the yang within the yin

Welcome to the first Saffron Zen post of 2011!  I know it’s about time.  As winter progressed and we approached the New Year, I could sense myself contracting, like I was going into hibernation mode.  According to Chinese Medicine, that’s what is supposed to happen during the winter season.  Winter corresponds to the element of water and the kidneys, bladder and adrenal glands.  Winter is the time to store our energy, nourish our bodies, minds, and souls.

The kidneys are where our chi, our energy, is stored to be used in times of stress, illness, and as we age.  They can be thought of like a seed which stores so much potential energy for the life that will one day spring forth from it.  Stress is the main source of kidney chi deficiency.  As our chi is depleted, our adrenals get burnt out trying to keep up with us in the non-stop pace we set for ourselves, especially during the holidays.  In times of stress, it’s important to take time out to also relax, restore, and rejuvenate.  Most importantly, winter is the time of year when we need to sleep!  Remember that thing we’re supposed to get 8 hours of per night?  Shoot for 9 hours instead.

However, TCM theory also says that in the dead of winter appears yang, the sun energy, light.  Since the New Year, I’ve noticed a pretty major, though subtle, energetic shift.  I’ve been wanting to go out more, socialize, see and be seen.  It almost feels like a blossoming, an opening of my spirit.  It’s the yang within the yin.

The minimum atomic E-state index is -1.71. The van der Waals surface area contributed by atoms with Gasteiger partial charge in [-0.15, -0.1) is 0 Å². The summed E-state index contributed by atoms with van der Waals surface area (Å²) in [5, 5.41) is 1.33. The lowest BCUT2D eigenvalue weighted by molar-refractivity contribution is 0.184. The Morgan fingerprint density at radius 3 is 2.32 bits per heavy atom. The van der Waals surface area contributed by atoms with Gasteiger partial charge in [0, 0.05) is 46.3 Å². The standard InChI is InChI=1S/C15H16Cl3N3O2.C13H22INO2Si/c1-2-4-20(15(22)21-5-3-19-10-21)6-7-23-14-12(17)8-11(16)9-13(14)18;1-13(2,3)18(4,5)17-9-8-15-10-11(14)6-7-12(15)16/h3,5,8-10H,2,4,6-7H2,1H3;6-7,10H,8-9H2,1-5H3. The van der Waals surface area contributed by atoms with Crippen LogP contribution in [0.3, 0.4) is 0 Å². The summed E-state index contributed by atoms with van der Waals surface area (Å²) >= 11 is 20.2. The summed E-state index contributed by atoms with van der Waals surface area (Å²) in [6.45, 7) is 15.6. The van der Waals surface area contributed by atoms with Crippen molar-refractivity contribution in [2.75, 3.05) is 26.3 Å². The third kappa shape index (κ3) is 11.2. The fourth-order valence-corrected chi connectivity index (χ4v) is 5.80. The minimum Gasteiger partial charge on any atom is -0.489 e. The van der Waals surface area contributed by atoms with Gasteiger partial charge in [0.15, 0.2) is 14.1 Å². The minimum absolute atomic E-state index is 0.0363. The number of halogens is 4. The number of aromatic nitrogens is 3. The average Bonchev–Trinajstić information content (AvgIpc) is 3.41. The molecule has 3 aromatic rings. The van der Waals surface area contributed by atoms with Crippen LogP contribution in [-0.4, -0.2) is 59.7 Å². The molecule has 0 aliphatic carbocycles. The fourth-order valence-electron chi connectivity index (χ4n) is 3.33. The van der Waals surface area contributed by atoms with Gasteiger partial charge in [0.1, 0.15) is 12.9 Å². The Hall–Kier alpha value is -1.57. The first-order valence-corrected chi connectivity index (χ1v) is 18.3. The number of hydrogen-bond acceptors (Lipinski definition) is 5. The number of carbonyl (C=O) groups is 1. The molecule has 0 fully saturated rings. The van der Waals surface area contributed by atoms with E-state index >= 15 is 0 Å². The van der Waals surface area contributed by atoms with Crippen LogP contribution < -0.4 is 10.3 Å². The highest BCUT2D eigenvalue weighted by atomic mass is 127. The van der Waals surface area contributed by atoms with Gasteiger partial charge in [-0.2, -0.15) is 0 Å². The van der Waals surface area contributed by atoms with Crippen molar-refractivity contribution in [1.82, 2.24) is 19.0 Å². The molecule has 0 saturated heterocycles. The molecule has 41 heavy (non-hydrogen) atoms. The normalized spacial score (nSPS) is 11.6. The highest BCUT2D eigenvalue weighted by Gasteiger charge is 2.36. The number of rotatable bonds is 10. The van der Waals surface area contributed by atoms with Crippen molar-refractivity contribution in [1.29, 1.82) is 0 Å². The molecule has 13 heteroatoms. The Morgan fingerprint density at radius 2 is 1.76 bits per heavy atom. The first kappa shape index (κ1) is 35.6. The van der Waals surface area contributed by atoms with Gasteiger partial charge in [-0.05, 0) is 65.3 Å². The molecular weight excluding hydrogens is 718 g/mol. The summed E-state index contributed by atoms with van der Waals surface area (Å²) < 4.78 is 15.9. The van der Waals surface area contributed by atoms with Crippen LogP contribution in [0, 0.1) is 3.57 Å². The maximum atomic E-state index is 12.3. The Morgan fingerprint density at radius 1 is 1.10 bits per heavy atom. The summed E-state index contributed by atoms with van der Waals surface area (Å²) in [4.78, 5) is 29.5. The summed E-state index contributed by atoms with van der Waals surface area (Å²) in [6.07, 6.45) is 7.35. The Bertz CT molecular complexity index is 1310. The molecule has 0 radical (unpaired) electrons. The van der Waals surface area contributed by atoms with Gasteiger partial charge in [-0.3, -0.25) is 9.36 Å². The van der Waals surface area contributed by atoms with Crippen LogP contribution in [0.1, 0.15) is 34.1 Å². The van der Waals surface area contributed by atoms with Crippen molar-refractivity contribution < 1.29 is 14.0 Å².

So although we’re oh-so-gradually heading into the yang time of year, and even though it was 70 degrees and sunny today in So Cal (sorry for those of you in New England where it just snowed 2 feet in a day),  it’s still January, and we still need to be nourishing our kidney chi by resting, relaxing, and enjoying warm soups, hearty whole grains, and lots of ginger tea.  That was a really long sentence.  At any rate, here’s a recipe for miso soup that should not only warm you up in no time, but also is an amazing cure for the cold that everyone seems to be catching right now.

Miso Soup
adapted from 101 cookbooks

3 oz. dried soba noodles
4 c. water
2-4 Tbsp. miso paste (I used white, but experiment with other kinds)
Handful of spinach, or other leafy greens
2 green onions, tops removed, thinly sliced
Pinch of red pepper flakes

Cook the noodles and set aside.

In a medium sauce pan, bring the water to a boil, then reduce to a simmer.  Pour some of the hot water into a bowl and whisk in the miso paste to thin it out.  Add the thinned miso paste back into the sauce pan.  Taste, and then add more if you like, using the same method as before.

Keep the noodles separate until just before you serve the soup, otherwise they can get mushy.  Just before serving, divide the noodles between two or three bowls, add the greens, onions, and red pepper flakes, and pour the broth over them.

Makes 2-3 servings.

Note: You can also add mushrooms (I like shiitake mushrooms, plus they’re great for the adrenal glands), tofu, cilantro, ginger, etc.  It’s fun to play around with miso soups, trying all kinds of variations depending on your mood.

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